If you're incredibly lucky like I am, your day job is kind of awesome and you actually get paid to write. Honestly, if I wasn't such a driven or passionate person, I'd probably be happy spending the rest of my life getting paid to write the kind of stuff I do. But I'm kind of obsessive about writing. And fiction. Thus, my desire to be a novelist.
I digress. (That happens a lot, stick with me).
Anyways, I'm here to tell you--even with an amazing day job--it will suck the ever loving creativity out of you. Not only do I work full-time, but I have a long daily commute. So when you average my commute into the hours that I'm working...I pretty much spend almost 12 hours away from home. By the time I get home, eat dinner and get things around the house situated, I'm dead tired. I'm ready to kick my feet up, cuddle on the couch with the hubby and watch some TV or spend copious amounts of time on Facebook, Twitter and all that other jazz.
But I don't. Well, I mean, I DO, but usually I open my laptop and I start writing again. On any given day, you can assume I've written anywhere from 4-9 hours. Some people don't realize what that does to a person. I'm not going to lie, it's hard. REALLY HARD. It's hard to stay motivated. It's hard to make myself write after I already spent an entire day writing for work. And some people who don't write, don't understand how much of myself I give to my craft. I'm not anyone special. I don't do amazing things with my life. I don't go home and volunteer at shelters or nursing homes. I don't have kids to take care of, I don't bake or cook, (my hubby thanks me for that, the kitchen would be in flames if I did) but everyday I face the blank screen and I bleed on it. Figuratively. Literarily. Not literally. I'd be dead if I did that.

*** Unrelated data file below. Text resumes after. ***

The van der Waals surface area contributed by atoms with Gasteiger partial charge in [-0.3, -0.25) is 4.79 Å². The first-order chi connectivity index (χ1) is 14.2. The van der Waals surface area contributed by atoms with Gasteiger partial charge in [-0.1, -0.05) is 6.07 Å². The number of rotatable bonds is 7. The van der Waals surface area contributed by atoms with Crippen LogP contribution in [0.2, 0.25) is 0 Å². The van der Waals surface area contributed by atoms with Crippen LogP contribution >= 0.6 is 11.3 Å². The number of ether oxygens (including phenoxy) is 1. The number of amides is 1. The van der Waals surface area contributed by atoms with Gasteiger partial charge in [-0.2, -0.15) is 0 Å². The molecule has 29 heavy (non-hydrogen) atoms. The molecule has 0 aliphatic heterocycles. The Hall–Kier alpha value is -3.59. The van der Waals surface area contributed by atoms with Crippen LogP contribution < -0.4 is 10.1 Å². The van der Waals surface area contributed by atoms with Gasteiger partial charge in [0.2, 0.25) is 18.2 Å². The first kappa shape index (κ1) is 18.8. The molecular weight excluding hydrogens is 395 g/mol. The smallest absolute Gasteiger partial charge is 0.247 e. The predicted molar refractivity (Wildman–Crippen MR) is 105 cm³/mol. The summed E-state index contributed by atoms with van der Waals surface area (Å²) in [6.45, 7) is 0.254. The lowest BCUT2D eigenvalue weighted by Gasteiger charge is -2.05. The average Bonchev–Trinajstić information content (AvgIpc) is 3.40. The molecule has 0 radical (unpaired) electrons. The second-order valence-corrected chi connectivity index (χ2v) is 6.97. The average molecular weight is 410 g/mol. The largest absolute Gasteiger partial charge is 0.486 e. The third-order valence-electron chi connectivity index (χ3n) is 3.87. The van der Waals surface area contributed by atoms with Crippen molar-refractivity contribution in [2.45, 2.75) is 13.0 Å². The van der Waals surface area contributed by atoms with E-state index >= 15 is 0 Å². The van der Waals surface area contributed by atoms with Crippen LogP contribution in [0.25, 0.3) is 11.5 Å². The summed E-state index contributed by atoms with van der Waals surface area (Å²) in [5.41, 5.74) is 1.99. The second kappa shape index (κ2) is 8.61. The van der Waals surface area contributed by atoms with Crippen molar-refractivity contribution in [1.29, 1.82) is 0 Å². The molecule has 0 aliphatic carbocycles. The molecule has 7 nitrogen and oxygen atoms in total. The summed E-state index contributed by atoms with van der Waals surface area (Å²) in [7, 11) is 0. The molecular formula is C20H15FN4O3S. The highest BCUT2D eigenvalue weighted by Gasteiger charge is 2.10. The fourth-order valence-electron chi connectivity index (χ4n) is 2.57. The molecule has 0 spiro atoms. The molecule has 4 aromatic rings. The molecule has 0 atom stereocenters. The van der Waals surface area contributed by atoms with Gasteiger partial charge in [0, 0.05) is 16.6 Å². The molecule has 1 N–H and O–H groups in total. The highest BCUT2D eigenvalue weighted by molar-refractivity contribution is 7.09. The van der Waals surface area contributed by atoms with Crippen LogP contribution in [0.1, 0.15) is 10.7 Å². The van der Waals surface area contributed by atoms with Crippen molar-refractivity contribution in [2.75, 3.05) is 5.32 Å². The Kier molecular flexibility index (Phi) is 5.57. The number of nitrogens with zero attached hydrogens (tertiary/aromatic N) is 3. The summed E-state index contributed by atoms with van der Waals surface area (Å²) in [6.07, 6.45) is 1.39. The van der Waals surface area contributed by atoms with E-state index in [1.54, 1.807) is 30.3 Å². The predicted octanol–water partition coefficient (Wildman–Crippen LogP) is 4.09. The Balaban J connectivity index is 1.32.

But seriously. There are some nights when all I want to do is be someone who comes home and is happy with just "being," if that makes sense. But that's not who I am.
I pour my heart, soul, tears and time into writing. I take every single word, sentence, thought and I put it into a word document so that after all those long days, I'll have a story to be proud of.
And I am. I'm so proud of myself. I know that may sound like a bold thing to say, but really, how many times have you heard a person say, "I wish I could write a novel," and how many people actually DO it?
I get asked the same question all the time, "How DO you write with a full time job, family, friends and life?" And if you're a beginning writer (and my family) you aren't going to like the answer. I sacrifice. I have to say no to family events. I have to say no to movies. To reading books that have been sitting on my TBR list for weeks, months, years. I have to say no to blogging. I have to be okay letting the house remain in shambles. Sometimes, I even sacrifice my health at the expense of getting my words down. That is how I do it. It's hard for my family and for people outside of the writing community to understand. I bet some of them think all I'm doing is tinkering on the computer or messing around but that is part of being a writer. Knowing that until people have something tangible to hold onto, they won't understand.
There are some jobs that wouldn't be too kind about their employees working on something so elusive as a novel and while I probably open my mouth about it at work a little too much, I'm proud to say that I have a support system at work. Most of them believe in me and respect my goals and aspirations. It's hard to explain to them that when I release my book, it's not like the movies--I won't be an overnight sensation, (I wish, though!) I won't make millions of dollars, (again, I wish!) and I definitely won't quit my job anytime soon. So I hope their support continues because honestly, it would make my life so much harder if I didn't have it.
I guess this post is really for those of you who work endless hours, day after day and come home to pull out your computer or notebook and write. You are my superhero. We give each other strength knowing how hard it is, and yet we still do it. Because we love it. Because we can't see ourselves NOT doing it.
Keep believing, keep your motivation and above all, don't stop writing. You'll make it. We all will.
*(Okay, I'm totally guesstimating on that percentage...if someone finds an actual statistic, let me know and I'll update and owe you my eternal gratitude).